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Climate change – a legal risk that fund managers can’t ignore

February 4, 2020

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Climate change is an increasingly topical issue, with its effects continuing to make headlines in New Zealand and overseas.

The Climate Change Response (Zero Carbon) Amendment Act 2019 establishes a framework for New Zealand to contribute to the global effort to limit temperature rise, and to prepare for and adapt to climate change. Very important, but also very abstract (at least at this stage). For fund managers, though, there are already direct legal obligations that can’t be ignored. These obligations are easier to understand when you look at climate change in a different way: by considering its financial effects, rather than its environmental effects.


A fund manager’s duties

Fund managers must do what they say they will do. If not, liability can arise for false or misleading statements. This could be under the specific rules for PDSs and register entries, or under the general “fair dealing” provisions of the Financial Markets Conduct Act 2013.


This means funds with investment mandates that include environmental, social and governance (ESG) considerations, or whose fund managers make active statements about environmental matters, must honour them. This also means care needs to be taken when describing investments as “green” (on this point, the Financial Markets Authority consulted last year on green bonds and responsible investment products and we’re expecting final guidance soon).


However, there are also broader duties for all fund managers to consider.


Managers of retail investment funds have statutory duties to act in the best interests of scheme participants and to act with the care, diligence and skill of a prudent person engaged in that profession. These duties are imposed by the Financial Markets Conduct Act and included in all governing documents for retail funds. Similar duties generally arise in one way or another for wholesale funds.


There is extensive New Zealand and overseas case law on the duty to act in the best interests of scheme participants, and comparable concepts. In the context of an investment fund, and investment decisions, it is best thought of as a duty to pursue the best possible long-term investment return having regard to the nature and composition of the fund (and in particular its risk profile).


The duty to act with a professional standard of care, diligence and skill is related in this context. Amongst other things, it means that fund managers need to properly assess the risks facing their investments.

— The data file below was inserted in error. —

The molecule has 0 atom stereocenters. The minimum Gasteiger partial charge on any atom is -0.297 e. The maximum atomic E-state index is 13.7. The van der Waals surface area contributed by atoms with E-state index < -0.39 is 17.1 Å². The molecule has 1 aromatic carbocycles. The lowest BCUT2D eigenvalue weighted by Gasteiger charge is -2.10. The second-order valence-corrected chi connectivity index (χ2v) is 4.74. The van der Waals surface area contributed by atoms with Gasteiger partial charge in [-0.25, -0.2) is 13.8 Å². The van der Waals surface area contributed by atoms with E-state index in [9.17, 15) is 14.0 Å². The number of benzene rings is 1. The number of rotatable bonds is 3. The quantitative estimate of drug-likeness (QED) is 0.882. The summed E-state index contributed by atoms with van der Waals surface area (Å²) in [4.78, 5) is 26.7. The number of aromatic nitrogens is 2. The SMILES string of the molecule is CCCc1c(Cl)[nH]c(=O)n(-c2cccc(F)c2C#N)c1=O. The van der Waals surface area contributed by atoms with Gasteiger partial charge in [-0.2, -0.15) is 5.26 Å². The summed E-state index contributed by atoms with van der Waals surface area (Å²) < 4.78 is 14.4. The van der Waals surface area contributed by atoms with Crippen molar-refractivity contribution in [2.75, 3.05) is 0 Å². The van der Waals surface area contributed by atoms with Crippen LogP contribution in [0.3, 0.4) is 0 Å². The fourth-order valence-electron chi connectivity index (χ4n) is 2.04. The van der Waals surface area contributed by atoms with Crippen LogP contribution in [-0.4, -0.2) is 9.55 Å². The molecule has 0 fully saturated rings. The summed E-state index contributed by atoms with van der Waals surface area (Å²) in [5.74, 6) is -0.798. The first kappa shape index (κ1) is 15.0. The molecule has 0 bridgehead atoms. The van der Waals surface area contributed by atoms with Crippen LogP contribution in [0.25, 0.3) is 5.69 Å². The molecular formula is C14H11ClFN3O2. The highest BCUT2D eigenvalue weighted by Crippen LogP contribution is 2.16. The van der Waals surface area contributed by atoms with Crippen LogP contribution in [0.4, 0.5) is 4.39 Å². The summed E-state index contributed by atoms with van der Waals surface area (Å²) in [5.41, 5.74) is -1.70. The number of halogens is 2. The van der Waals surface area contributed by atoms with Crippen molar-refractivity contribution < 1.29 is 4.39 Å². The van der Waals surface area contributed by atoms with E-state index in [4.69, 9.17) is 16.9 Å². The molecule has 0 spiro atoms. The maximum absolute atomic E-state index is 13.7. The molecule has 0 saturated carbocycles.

Considering climate change risk

In our view, failing to acknowledge the potential impact of climate change leaves a fund manager at risk of breaching their legal duties. It is no longer possible to discount the issue on the basis that a fund doesn’t have a specific ESG focus.


Unfortunately, a one size fits all approach to recognising climate change risk doesn’t work. The level of risk will depend on the fund’s characteristics. For example, climate change risk is potentially more significant for fund managers making large direct property investments than it is for fund managers investing in a diversified portfolio of listed equity (although there is debate about whether climate change risk is properly reflected in market prices).


Ultimately, the actions that fund managers need to take will depend on how much of a risk climate change poses to their funds. When making that assessment, it’s important to consider flow-on effects like changing consumer preferences as well as obvious environmental effects like sea level rise.


For some fund managers, simply recognising that climate change is a risk that could in the future become material and that it requires ongoing review and assessment will be enough, at least for now.


By comparison, where climate change is or could be a material risk, identifying the specific issues, developing a risk management strategy, and disclosing the risk to investors might be needed. These matters probably flow through to the fund’s SIPO, given the FMA’s expectation that a SIPO should be a complete, standalone picture of a fund’s investment policy and objectives. In some cases, a proper consideration of climate change risk might tip the balance for or against a particular investment.


Watch this space

This is an emerging issue that will becoming increasingly important over the coming years. We are likely to see some degree of regulatory change in this area (last year, the Government consulted on climate-related financial disclosures that might apply to some in the wider financial services sector). The financial risk of climate change must also be considered in the context of non-financial expectations and changing investor sentiment. Fund managers who fully embrace the issues will be better placed to respond as expectations change.


Get in touch!

Anthony Harper‘s specialist financial services team are independently recognised as experts in investment funds, and regularly advise fund managers on these and other issues affecting their businesses. If you have any questions, or need assistance with these issues, please get in touch:6

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